In my previous posts, I discussed marketing touch analysis as a way to find out which of your tactics are most involved in the process of getting to closed deals. Now I’ll show you how a little math magic can be used to predict better performance.
Marketing mix modeling started in the consumer-marketing world from the desire to know if and how different marketing techniques drive sales. Organizations executed a series of marketing tactics and looked at the results, perhaps in a region or among a group of stores. Using data mining methods and correlation techniques, including regression analysis, they could associate changes in marketing tactics with increased sales. Should the cereal be high or low on the shelf? Is a television ad in this market associated with higher sales of this product?
In b-to-b marketing, application of this approach has been challenging because of complexity, number of participants, duration of sales cycles and the role of the sales representative in the process. What’s changed, and is driving the growing use of these analytical methods, is the role of marketing in the early stages of the buying cycle. SiriusDecisions research indicates that b-to-b buyers complete 67 percent of their journey online. The sales rep has less of a role in these early stages. As a result, marketing analysis has shifted from modeling the sales rep’s interaction with buyers to measuring marketing’s online interaction with the buyer, making it possible to predict the future behavior of that buyer or similar buyers.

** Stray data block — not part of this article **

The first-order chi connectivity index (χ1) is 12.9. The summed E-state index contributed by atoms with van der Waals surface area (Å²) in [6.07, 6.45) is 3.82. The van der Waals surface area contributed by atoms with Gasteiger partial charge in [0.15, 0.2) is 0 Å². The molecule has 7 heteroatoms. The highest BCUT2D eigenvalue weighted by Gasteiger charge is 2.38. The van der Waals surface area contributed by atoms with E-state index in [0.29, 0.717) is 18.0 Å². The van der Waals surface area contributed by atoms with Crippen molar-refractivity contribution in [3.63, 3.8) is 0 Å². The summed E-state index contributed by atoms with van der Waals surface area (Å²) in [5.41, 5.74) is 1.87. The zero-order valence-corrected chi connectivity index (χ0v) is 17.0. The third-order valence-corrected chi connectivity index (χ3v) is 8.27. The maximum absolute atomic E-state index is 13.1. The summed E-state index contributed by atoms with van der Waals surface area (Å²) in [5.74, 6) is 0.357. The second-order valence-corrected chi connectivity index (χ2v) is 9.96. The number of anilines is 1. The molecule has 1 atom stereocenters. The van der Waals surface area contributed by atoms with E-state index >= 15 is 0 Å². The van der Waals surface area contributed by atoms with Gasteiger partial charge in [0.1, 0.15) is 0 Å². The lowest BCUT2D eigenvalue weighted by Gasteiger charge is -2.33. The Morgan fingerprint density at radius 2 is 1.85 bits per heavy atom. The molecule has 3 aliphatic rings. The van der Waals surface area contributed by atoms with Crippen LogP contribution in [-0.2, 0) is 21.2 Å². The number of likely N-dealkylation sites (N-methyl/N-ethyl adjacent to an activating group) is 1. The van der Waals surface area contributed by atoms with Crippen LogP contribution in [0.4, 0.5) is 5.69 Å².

While consumer marketers are largely focused on increasing transaction rates and values, b-to-b marketers are taking a slightly different path. They are using mix modeling techniques to identify the best next tactic to present to a buyer as she or he moves through the sales cycle. These models are used to calculate the likelihood of progression through the sales cycle given an optimal set of tactics.
We estimate that 10 to 15 percent of b-to-b marketers (large companies with the infrastructure and resources to make investments in analytics) are using these methods. However, mix modeling is important to smaller companies as well, for a couple of reasons. First, it’s coming your way. You probably have the data for this kind of analysis, but if you don’t, it’s most likely because you are not collecting it. Second, companies are beginning to see this as an area of competitive differentiation. Now is a good time to take stock of the data available to you and start collecting information for predictive modeling.